I nursed my then two year old through my pregnancy with her sister and went on to tandem nurse for 9 months. My milk never totally went away, but my supply did decrease so that was the point when I started to also give her some cows milk. One thing that may have helped DD1 to not wean is that I talked to her nearly every day about how there would be a lot more "good" milk once her sister was born. (And also that her sister would need to nurse ALL THE TIME, unlike her...) I don't know if it helped my milk supply, but I was in the habit of eating a lot of soy, oats, and Luna bars (which are basically soy/oats/chocolate/vitamins) while pregnant and I've heard that both soy and oats can increase milk supply? I also took Zofran so I could eat/drink enough to maintain supply, which is a consideration if you have really bad nausea. You can probably find even more people with tandem nursing experience in the breastfeeding forums. You can do it! 

post #7 of 11

I think it depends a lot on your nursling. Some of them are very attached to the boob- others, not so much. If you have one who asks to nurse frequently, needs to nurse to fall asleep, etc, then you might be fine. If she nurses only for nourishment or boredom it could be different.


My DD was 6 months old when I got my BFP. She was obviously EBF at that point, as we were JUST starting to introduce solids. We ended up needing to go to formula but she continued to nurse even when it switched to colostrum. I would nurse first and then do a bottle. I would nurse her when she woke up from naps or woke up at night so she had that first and if she was still hungry we'd top up with formula or solids (depending on time of day, etc). If she finished a bottle quickly and was still awake, I'd nurse her down to sleep.


So basically I would do everything I could to nurse her during the times she was most likely to want/need it, either for that little bit of milk/colostrum or for comfort or when she was still so half-asleep she wasn't paying attention. At nearly 3 she's still going strong.... which is less than ideal now, because TBH I I despised nursing through pregnancy (but did it because I knew it was best for her) and am not doing it again.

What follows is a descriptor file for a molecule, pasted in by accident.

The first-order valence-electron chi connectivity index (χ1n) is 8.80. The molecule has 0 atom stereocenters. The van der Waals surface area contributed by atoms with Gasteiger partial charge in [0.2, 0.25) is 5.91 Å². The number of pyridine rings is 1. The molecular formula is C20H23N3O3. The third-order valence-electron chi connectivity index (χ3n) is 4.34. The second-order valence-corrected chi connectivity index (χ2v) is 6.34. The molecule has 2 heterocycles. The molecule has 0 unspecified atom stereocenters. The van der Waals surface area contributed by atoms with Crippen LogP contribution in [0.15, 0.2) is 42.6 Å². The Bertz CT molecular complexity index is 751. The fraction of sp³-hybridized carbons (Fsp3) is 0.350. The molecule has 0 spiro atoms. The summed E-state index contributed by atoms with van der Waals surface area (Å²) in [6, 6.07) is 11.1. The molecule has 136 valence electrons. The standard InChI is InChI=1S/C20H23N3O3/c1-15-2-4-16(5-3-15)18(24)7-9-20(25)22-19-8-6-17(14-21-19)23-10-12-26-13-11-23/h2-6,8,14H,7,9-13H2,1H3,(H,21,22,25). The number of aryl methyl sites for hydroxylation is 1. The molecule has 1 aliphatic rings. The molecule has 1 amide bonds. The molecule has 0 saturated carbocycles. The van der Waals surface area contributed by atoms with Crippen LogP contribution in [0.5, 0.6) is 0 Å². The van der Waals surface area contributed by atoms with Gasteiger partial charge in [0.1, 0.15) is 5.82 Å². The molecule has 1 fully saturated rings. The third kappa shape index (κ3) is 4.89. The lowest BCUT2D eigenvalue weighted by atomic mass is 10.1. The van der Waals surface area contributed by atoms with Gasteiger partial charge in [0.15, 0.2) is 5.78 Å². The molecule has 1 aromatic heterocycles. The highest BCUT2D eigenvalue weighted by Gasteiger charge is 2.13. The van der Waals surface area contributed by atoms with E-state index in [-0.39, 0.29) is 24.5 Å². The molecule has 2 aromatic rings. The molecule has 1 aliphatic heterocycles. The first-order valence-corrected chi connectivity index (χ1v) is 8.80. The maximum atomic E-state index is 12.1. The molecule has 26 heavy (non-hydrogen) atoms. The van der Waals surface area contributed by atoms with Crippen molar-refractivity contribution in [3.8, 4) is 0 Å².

post #8 of 11

Hi, your baby doesnt have to wean at all. Plenty of women nurse during pregnancy, and i was one of them.  Not all women experience the ''éxcructiating'' feeling that some women get. In fact,  the more you have been nursing  at  the beginning of your pregnancy, the less likely you will experience the nipple pain that forces some women to wean. I only know this anecdotally,  from myself, and friends that were nursing alot  before they got pregnant. I believe there are supplements that reduce nipple pain also, but i am not sure exactly which. 15% of women do not experience nipple pain when nursing in pregnancy and it could be a combination of diet, and frequency of nursing. Im sure that Kelly.com will have information about that. I believe it was magnesium that was mentioned as a supplement that can reduce pain in general.  But look it up, as i dont know for sure. 


My experience with my last pregnancy, when my nursling was younger (this time my nursling,  now 3, has almost weaned anyway), was that my milk supply did reduce alot in the first trimester, despite my  nursing on demand. This in itself discouraged ds1 from nursing, but  we kept on anyway. You might have to supplement, especially with a 13mth old, but you most certainly shouldnt have to wean.


I had some colostrium in the third trimester. By the time baby was born,  ds1 was nursing considerably less, but he was 2 by then.  We tandemed nursed without a problem, always with the proviso that baby went first. Friends of mine experienced the older child being difficult with sharing and wanting to go back to nursing like a newborn. I didnt experience this myself. Ds1 he finally self weaned at 5.


You dont have to wean your baby! Every womans experience is different and i have heard many different types of experiences.  It might be difficult, or it might not be. Just do the best you can and make sure you are well nourished.


Good luck!



post #9 of 11

Wow, thanks for the magnesium tip. Over the past week I had had very sore nipples and read this and started to eat a few handfuls of walnuts a day. Walnuts are quite high in magnesium. Within 24 hours the pain was dramatically reduced :)


Still nursing now at 22 weeks :)

post #10 of 11
Thread Starter 

Thank you everybody for your support.  I ordered "Adventures in Tandem Nursing" and I feel better already.  DD is nursing ALL through the night and I am debating trying to get her to drop one of those feedings.  On the one hand I can get more sleep (it is not very comfortable to nurse side-lying these days) and her daddy can get used to soothing her at night but on the other hand it will keep up our supply,

post #11 of 11

Hi Purplefish,  im 22 weeks too! Fascinating about  magnesium and the walnuts. I  eat walnuts regularly. Interestingly, i never expereienced afterbirth pains at my last birth either. I was advised to have motrin on hand, and bought it. Kept waiting for the after pains, never got them.


Mammochiko,  so glad its working for you.